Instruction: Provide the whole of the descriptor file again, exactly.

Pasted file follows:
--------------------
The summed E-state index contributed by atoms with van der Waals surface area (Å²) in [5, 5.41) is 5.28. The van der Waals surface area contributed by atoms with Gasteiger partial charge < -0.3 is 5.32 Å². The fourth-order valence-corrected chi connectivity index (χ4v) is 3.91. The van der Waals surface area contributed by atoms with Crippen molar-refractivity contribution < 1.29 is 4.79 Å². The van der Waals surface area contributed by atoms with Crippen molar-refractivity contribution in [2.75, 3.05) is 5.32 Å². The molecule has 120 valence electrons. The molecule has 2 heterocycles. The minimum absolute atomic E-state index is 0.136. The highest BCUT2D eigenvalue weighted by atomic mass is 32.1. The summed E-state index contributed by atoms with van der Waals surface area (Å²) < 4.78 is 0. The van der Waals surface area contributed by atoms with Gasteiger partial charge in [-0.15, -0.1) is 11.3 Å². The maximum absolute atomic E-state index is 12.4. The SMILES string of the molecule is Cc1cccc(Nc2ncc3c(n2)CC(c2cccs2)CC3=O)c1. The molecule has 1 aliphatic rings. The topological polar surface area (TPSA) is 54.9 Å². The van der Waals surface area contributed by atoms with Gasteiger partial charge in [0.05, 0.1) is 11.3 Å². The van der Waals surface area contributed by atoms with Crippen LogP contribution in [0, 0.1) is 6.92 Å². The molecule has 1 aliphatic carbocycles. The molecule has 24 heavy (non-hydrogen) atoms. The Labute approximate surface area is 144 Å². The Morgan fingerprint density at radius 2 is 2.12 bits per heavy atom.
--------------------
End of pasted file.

The summed E-state index contributed by atoms with van der Waals surface area (Å²) in [5, 5.41) is 5.28. The van der Waals surface area contributed by atoms with Gasteiger partial charge < -0.3 is 5.32 Å². The fourth-order valence-corrected chi connectivity index (χ4v) is 3.91. The van der Waals surface area contributed by atoms with Crippen molar-refractivity contribution < 1.29 is 4.79 Å². The van der Waals surface area contributed by atoms with Crippen molar-refractivity contribution in [2.75, 3.05) is 5.32 Å². The molecule has 120 valence electrons. The molecule has 2 heterocycles. The minimum absolute atomic E-state index is 0.136. The highest BCUT2D eigenvalue weighted by atomic mass is 32.1. The summed E-state index contributed by atoms with van der Waals surface area (Å²) < 4.78 is 0. The van der Waals surface area contributed by atoms with Gasteiger partial charge in [-0.15, -0.1) is 11.3 Å². The maximum absolute atomic E-state index is 12.4. The SMILES string of the molecule is Cc1cccc(Nc2ncc3c(n2)CC(c2cccs2)CC3=O)c1. The molecule has 1 aliphatic rings. The topological polar surface area (TPSA) is 54.9 Å². The van der Waals surface area contributed by atoms with Gasteiger partial charge in [0.05, 0.1) is 11.3 Å². The van der Waals surface area contributed by atoms with Crippen LogP contribution in [0, 0.1) is 6.92 Å². The molecule has 1 aliphatic carbocycles. The molecule has 24 heavy (non-hydrogen) atoms. The Labute approximate surface area is 144 Å². The Morgan fingerprint density at radius 2 is 2.12 bits per heavy atom.